"Thinking about a warming climate," she says, "we are looking to warmer periods in the past, for example such as the global period around 8 thousand years ago, in order to evaluate and prepare for the effects of further warming in the future.  It could be vital for policy making in each region to have information which provides clues as to the speed of changes or how ecosystems respond to climate change."

How did the vegetation of Iceland develop after the settlement?

It is believed that the first Norse settlers arrived in Iceland around 870 AD. Ari Þorgilsson's Book of Icelanders from around 1122-1133 claims that at the time of the settlement, Iceland was forested "from the mountains to the shore". Icelandic vegetation has changed a lot since the settlement and from the time of Ari Þorgilsson.  

"It is important to distinguish the significance of natural climate change and the impact the settlers had on soil erosion and the environment in Iceland," explains Áslaug, with lake sediment providing important clues both about the climate and the vegetation in different periods. 

She adds that the research team are extremely interested in the origins and causes of the major soil erosion that took place in Iceland. "Although it is generally believed that the Norse settlement of Iceland led to soil erosion, we have uncovered clues suggesting that regional cooling, which began around 5 thousand years ago, may have initially triggered soil erosion and environmental instability in the first millennium AD, which was then exacerbated after the settlement."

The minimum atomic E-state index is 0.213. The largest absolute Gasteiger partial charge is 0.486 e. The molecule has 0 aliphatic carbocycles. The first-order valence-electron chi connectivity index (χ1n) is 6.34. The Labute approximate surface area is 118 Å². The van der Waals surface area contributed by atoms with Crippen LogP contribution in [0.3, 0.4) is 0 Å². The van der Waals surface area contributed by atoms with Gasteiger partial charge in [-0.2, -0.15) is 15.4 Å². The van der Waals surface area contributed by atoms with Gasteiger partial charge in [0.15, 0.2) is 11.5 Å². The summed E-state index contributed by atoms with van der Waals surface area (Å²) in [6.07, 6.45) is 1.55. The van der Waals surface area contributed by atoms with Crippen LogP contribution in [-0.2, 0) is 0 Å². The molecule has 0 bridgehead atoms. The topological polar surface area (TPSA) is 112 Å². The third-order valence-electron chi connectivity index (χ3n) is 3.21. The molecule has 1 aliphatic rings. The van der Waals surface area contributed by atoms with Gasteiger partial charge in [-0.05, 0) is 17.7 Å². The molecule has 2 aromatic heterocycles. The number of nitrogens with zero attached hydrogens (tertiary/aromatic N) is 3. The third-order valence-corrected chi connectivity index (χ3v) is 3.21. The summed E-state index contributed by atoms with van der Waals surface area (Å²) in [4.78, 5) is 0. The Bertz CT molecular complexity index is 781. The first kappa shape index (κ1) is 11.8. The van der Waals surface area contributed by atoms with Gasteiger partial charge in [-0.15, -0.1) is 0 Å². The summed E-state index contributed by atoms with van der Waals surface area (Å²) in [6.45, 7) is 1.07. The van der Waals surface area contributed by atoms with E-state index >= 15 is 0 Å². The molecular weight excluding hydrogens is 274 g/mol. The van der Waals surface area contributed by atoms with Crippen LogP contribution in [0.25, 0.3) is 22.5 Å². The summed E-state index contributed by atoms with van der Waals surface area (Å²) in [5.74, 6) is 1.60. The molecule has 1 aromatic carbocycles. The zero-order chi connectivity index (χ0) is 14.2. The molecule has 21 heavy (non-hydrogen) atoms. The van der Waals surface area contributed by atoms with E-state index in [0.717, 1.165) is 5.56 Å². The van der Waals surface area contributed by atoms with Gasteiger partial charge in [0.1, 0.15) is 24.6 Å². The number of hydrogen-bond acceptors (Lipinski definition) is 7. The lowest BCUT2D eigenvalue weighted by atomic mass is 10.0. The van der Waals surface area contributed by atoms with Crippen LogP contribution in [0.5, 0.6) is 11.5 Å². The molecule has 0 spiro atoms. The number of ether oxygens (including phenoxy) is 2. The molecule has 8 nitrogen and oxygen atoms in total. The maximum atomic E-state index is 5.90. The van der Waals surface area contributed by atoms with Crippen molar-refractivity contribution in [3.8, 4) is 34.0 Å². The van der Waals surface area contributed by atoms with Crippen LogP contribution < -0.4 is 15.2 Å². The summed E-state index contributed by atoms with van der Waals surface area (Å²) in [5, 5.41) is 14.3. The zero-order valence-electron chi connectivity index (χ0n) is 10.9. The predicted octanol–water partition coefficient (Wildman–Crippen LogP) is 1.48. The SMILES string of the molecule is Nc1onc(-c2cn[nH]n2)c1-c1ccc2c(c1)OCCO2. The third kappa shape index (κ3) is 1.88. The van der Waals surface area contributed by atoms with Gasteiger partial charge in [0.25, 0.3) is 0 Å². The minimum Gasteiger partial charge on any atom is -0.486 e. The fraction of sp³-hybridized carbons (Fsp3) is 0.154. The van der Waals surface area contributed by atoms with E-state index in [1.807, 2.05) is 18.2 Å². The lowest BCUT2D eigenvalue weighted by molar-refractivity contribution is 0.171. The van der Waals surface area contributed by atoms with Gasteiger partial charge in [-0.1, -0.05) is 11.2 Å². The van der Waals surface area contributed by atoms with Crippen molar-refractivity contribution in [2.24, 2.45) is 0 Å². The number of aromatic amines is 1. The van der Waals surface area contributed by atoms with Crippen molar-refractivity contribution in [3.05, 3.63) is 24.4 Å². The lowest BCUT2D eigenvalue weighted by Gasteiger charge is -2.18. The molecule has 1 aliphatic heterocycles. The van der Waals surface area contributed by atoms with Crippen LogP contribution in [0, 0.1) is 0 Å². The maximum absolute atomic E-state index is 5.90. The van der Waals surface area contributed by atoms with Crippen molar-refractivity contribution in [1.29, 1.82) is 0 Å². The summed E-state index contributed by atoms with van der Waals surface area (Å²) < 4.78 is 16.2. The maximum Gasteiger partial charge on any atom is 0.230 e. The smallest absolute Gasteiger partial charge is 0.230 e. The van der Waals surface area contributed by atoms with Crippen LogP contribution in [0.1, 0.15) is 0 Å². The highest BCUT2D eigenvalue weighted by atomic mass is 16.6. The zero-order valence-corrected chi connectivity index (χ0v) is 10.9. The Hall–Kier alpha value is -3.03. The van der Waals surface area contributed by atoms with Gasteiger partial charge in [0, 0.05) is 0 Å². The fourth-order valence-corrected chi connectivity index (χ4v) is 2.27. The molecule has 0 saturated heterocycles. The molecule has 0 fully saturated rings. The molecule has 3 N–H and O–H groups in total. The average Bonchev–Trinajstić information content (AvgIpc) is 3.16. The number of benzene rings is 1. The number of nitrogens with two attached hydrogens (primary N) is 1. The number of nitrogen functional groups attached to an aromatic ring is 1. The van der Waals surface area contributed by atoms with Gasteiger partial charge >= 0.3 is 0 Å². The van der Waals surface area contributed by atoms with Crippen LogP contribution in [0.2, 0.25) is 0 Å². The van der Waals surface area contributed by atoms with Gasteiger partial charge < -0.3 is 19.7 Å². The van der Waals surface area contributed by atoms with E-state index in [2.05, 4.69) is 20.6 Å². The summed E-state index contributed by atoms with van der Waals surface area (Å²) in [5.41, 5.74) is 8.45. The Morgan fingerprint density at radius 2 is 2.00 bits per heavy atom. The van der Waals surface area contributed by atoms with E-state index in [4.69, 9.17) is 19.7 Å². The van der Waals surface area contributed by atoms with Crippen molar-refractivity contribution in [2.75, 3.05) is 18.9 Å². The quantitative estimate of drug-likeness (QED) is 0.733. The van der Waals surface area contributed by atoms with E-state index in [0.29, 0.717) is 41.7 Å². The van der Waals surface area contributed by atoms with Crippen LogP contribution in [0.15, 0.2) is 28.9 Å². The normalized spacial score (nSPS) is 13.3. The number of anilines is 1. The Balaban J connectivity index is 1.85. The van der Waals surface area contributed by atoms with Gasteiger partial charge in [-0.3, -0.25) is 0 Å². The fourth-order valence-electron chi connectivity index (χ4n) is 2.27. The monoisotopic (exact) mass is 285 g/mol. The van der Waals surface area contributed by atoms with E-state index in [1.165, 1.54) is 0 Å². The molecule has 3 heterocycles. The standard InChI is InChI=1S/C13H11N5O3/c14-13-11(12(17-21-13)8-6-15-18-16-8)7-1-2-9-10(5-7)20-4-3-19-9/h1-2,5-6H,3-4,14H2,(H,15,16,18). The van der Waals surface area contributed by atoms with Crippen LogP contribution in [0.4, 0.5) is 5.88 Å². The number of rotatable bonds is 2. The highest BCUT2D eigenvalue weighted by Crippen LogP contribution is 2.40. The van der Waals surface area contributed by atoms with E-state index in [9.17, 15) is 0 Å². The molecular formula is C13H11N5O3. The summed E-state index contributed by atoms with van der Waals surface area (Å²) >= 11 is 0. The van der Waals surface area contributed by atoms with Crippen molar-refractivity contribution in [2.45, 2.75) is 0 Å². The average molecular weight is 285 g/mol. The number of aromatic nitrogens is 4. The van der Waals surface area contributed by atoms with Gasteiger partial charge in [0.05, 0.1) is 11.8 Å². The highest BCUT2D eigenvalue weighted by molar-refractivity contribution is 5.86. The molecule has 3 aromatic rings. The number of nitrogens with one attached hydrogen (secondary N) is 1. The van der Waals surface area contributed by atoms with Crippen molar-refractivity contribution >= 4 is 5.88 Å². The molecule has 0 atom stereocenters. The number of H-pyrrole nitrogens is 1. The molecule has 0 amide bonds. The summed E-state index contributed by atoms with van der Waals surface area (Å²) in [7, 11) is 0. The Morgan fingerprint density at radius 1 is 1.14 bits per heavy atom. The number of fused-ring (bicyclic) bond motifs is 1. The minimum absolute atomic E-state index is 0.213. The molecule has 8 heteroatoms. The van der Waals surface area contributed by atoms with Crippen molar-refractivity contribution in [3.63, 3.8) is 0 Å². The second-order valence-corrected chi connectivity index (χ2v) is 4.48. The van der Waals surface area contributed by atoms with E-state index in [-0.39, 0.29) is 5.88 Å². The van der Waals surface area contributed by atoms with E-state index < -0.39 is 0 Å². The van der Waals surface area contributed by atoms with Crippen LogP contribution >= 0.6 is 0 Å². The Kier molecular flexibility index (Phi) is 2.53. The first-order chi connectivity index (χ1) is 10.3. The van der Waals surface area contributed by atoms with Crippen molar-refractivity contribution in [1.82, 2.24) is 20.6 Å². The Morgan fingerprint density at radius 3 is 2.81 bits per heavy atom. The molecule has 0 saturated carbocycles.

She says that the findings of earlier research suggest that temperature sensitive trees, such as birch, covered a large proportion of Iceland 8 thousand years ago, when the summers were warmer than they are now. 

"By gathering new data from the lake sediment, and with the analytical techniques we now use, we can find out how quickly the birch forests became widespread after the Ice Age and how quickly and far they spread. This information could provide clues on how quickly ecosystems will change in the future," says Áslaug.

This year, Áslaug and her colleagues have drilled for new sediment cores from the bottom of Torfdalsvatn in Skagi, Stóra and Litla Viðarvatn in Melrakkaslétta and Heiðarvatn in Breiðdalsheiði. "Thinking about a warming climate," she says, "we are looking to warmer periods in the past, for example such as the global period around 8 thousand years ago, in order to evaluate and prepare for the effects of further warming in the future."

Sediment tells a remarkable story about glaciers, climate and vegetation